The prosecution case as proved by the evidences adduced in the trial, is that on August 7, 1990 at about 9.00 P.M., the members of the family of the deceased Raji Ram retired after taking their dinner. The informant Dalip Ram. who is the other brother of the deceased and the wife of Dalip Ram were sleeping in their courtyard. Raji Ram and his two sons Naresh and Ramesh were sleeping in the outer room of his residential unit. Raji Ram's wife Phoola Devi, her daughter Sudesh and Raji Ram's father's sister Niko Pai were sleeping in their courtyard. In the courtyard of Surja Ram the wife of the accused Imarti was also sleeping. After taking meal, the appellant went out of the house. At about 12.30 A.M..Dalip Ram heard the cries of Sudesh. When he came out, he saw in the light that their accused Surja Ram was standing with a kassi in his hand and was assaulting Sudesh.

Dalip Ram and the wife of the accused Imarti challenged the accused and the accused had run away. It has been proved that Sudesh had suffered severe injuries on her neck and she fell down in the courtyard and Niko and Phoola were also found lying seriously injured. Niko was, however, found dead and Phoola was gasping for life. When Dalip Ram went inside the room, he found the Raji Ram and his son Naresh were lying dead and the other son Ramesh though alive, was critically injured. The said Ramesh, however, died shortly thereafter and Sudesh and Phoola were taken in a jeep and admitted in the hospital at Sangaria. On being treated in the hospital both of them survived.

In awarding the sentence of death against the accused- appellant, the learned Additional Sessions Judge noted that:

a) The accused had committed extremely barbaric and henious crime of causing murder of four persons and also attempted to murder the other two who, though seriously injured, providentially survived.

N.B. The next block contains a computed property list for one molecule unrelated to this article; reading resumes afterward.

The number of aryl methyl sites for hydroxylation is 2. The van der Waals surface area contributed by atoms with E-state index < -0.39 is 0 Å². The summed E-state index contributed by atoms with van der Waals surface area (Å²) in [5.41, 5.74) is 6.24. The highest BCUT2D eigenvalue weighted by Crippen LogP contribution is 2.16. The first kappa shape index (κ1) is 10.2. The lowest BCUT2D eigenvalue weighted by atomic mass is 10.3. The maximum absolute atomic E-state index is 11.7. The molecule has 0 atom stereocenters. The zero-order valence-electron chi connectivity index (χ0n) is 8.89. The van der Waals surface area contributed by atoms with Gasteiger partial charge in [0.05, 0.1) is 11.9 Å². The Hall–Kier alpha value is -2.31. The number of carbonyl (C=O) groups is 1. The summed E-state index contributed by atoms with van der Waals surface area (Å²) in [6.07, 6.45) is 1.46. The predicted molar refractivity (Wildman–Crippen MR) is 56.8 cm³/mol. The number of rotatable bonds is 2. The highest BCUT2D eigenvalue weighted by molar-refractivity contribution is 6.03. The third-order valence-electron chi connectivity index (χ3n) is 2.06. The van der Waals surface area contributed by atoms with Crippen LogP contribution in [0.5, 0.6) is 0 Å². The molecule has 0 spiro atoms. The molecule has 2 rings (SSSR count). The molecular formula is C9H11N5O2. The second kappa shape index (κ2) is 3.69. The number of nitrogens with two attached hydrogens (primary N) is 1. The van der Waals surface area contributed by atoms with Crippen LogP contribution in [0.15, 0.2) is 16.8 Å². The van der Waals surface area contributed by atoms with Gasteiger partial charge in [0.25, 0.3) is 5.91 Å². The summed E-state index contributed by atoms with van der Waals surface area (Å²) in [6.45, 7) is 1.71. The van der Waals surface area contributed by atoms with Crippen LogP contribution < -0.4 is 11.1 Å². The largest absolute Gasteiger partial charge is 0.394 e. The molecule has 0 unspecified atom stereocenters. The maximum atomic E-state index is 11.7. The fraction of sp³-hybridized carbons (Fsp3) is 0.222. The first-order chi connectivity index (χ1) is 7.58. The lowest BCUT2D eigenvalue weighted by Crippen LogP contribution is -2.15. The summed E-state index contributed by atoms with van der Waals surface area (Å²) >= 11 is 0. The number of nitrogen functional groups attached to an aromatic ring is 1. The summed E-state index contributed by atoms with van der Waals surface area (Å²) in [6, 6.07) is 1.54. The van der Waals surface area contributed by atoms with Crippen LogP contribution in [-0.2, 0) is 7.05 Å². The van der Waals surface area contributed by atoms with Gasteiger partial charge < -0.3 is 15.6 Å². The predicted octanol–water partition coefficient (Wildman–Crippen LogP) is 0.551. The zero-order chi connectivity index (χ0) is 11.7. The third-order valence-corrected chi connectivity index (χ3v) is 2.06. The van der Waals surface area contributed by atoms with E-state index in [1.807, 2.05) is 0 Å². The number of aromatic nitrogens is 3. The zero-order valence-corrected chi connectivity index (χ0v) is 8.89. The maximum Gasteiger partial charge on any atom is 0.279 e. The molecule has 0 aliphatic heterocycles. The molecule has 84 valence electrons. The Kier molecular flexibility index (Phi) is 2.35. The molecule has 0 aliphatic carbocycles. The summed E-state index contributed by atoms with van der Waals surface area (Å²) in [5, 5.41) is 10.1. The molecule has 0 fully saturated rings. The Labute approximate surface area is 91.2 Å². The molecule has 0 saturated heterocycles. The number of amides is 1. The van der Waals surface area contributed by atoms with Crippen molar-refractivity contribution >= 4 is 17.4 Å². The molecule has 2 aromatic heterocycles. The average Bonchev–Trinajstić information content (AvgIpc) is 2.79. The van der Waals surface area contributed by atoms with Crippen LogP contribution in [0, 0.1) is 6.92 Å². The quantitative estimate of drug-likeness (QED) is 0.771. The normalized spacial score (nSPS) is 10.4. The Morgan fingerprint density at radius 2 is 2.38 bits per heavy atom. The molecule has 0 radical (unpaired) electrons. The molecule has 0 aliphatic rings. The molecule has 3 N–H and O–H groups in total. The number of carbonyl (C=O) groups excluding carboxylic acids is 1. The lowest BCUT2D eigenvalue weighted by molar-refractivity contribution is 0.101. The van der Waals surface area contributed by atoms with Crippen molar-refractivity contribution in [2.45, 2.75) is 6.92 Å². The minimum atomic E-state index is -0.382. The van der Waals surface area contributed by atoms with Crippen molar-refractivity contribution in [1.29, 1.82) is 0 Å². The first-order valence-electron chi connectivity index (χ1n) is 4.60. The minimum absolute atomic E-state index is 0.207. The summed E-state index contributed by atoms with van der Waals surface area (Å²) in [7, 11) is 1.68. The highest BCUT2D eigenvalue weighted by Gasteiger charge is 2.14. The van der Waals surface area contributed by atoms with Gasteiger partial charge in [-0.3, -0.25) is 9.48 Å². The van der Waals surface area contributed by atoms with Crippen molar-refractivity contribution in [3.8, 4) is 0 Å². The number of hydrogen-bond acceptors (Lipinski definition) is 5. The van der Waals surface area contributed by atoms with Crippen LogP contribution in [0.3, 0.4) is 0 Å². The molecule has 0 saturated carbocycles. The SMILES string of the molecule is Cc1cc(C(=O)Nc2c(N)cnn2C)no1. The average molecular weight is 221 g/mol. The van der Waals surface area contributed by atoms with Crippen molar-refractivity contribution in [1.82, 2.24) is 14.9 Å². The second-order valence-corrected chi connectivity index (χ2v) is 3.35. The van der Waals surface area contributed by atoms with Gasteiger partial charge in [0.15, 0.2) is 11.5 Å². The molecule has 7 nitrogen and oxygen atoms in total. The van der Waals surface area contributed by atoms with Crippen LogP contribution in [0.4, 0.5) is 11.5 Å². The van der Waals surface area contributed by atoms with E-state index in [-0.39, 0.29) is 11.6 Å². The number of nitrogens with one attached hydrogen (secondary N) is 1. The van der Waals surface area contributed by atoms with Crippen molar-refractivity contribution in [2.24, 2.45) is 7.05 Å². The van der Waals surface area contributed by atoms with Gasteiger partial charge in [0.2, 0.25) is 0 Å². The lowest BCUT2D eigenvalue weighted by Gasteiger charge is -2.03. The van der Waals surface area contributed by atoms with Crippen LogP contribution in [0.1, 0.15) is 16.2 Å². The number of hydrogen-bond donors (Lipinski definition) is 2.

(b) The accused committed murder of his own real brother, two minor sons of his said brother and also his Bua.

Although the accused also attempted to kill the daughter and the wife of his brother, they, being seriously injured. luckily survived.

(c) The accused committed the murder of the said persons and also attempted to murder the other two close relations while all the said victims were defenceless as they were asleep then and therefore, had no opportunity to save themselves or resist the attack.

(d) The accused attempted to kill Phoola his brother's wife by cutting her neck and being critically injured, she remained unconscious for about 15 days and hovered between life and death but luckily survived. Attempt was also made to kill the daughter of his brother by cutting her neck with kassi but she also luckily survived.

(e) The intention of the accused was only to murder all the said persons because he inflicted injuries or the neck of all the said persons with a sharp cutting weapon (kassi).

(f) The accused ensured that no male member in the family of hi s brother Raji Ram was alive. As a matter of fact, he attempted to wipe out the whole family of Raji Ram but the widow and the daughter of Raji Ram survived even though they suffered serious injuries on their necks by the kassi blows inflicted by the accused.

(g) There was no instigation or provocation for causing the said murders of four very close relations and attempting to cause murders of the other two persons.

(h) For some land dispute which was settled six months before and the dispute and altercation over a small incident of putting the barbed wire in the compound of the residential complex which had also taken place 2 to 3 days before the incident, the accused in a cool and calculated manner attacked all the said persons when they were sleeping in their house and were utterly helpless in resisting attacks made on them.